- The Pure presents the purview of how the other side lives. As the principal antagonist of the Forsaken, The Pure outnumber their hated enemy three to one, and this book serves to explain why including the option of playing one of the Pure themselves. Like the Forsaken, The Pure Tribes are a combination of old world concepts in a new skin. The Fire Touched combine the Uktenka and Red Talons with hyper religiosity and insanity, the Ivory Claws are the nepotism and callous bloodline obsessed cruelty of the Silver Claws, Get of Fenris, and black Furies, while the Predator Kings take the monstrosity of the werewolf to the extreme by painting the Wendigo, Red Talon, and Fianna very darkly.
- Tribes of The Moon concentrates entirely on the different tribes, including tribal rites, words, concepts, and ideologies, and how they differ from their fellows.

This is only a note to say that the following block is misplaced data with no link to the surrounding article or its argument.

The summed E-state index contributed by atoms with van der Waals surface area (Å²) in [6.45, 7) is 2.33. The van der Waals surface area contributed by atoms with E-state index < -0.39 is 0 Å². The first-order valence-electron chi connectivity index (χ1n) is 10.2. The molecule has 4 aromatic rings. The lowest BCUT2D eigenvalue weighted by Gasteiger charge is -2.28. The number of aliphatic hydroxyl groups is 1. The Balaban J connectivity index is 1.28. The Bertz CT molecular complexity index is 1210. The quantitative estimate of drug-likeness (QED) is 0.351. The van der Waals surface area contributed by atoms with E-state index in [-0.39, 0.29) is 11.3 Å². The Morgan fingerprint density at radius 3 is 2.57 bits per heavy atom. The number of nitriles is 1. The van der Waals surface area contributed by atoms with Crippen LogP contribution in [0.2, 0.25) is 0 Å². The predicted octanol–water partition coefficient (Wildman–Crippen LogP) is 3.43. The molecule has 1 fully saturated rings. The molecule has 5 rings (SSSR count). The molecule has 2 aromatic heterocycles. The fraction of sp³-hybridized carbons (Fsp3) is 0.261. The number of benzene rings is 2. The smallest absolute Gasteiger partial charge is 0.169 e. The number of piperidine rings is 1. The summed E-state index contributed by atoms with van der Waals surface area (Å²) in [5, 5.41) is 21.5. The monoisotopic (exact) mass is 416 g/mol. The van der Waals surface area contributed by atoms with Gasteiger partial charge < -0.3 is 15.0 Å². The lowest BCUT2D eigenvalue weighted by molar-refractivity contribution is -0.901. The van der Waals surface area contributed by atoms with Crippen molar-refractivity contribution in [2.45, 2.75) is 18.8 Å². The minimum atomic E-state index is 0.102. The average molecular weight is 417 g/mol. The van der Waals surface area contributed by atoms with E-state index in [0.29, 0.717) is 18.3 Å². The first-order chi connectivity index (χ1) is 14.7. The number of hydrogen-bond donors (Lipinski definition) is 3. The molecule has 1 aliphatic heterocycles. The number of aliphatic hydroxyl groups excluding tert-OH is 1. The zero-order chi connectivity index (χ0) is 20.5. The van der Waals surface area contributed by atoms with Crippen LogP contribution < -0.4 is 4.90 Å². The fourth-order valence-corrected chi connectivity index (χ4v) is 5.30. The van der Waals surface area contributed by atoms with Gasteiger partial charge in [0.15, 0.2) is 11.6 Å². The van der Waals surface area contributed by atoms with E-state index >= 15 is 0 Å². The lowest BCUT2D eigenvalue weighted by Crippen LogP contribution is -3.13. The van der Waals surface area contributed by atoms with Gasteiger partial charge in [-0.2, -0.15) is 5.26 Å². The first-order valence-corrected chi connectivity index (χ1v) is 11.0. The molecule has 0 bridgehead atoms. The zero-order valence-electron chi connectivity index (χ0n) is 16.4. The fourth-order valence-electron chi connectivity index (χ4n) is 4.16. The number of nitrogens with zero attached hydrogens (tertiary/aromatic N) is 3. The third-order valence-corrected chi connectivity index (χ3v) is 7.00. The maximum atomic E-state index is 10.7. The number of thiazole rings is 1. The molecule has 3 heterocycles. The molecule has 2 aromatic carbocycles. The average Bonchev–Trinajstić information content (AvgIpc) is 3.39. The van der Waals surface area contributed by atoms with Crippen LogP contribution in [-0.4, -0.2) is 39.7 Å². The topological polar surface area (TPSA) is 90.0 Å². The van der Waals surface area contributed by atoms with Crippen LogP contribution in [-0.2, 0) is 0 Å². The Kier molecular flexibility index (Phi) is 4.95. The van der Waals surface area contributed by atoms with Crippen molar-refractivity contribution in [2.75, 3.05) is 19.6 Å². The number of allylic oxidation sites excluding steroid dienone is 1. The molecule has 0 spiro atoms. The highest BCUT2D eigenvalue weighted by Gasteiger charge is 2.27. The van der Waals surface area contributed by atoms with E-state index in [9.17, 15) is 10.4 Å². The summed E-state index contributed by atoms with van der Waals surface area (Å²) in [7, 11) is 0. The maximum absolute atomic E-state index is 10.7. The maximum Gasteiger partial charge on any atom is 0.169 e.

- Lodges: The Faithful and Lodges: The Splintered presents multitudes of entries on the next step in the tribal organization, joining a lodge. Lodges form a core component in tribal life that describe how a given werewolf thinks, acts, and what aspects of his hunt are important to him. Character concepts abound.
- Signs of the Moon acts as a book end to both Lore of the Forsaken and Tribes of the Moon by focusing still greater attention on auspice and its role in the daily werewolf existence, including new Lodges, Gift tracks, and the introduction of Aspects, supernatural expressions of the Auspice that increase over time.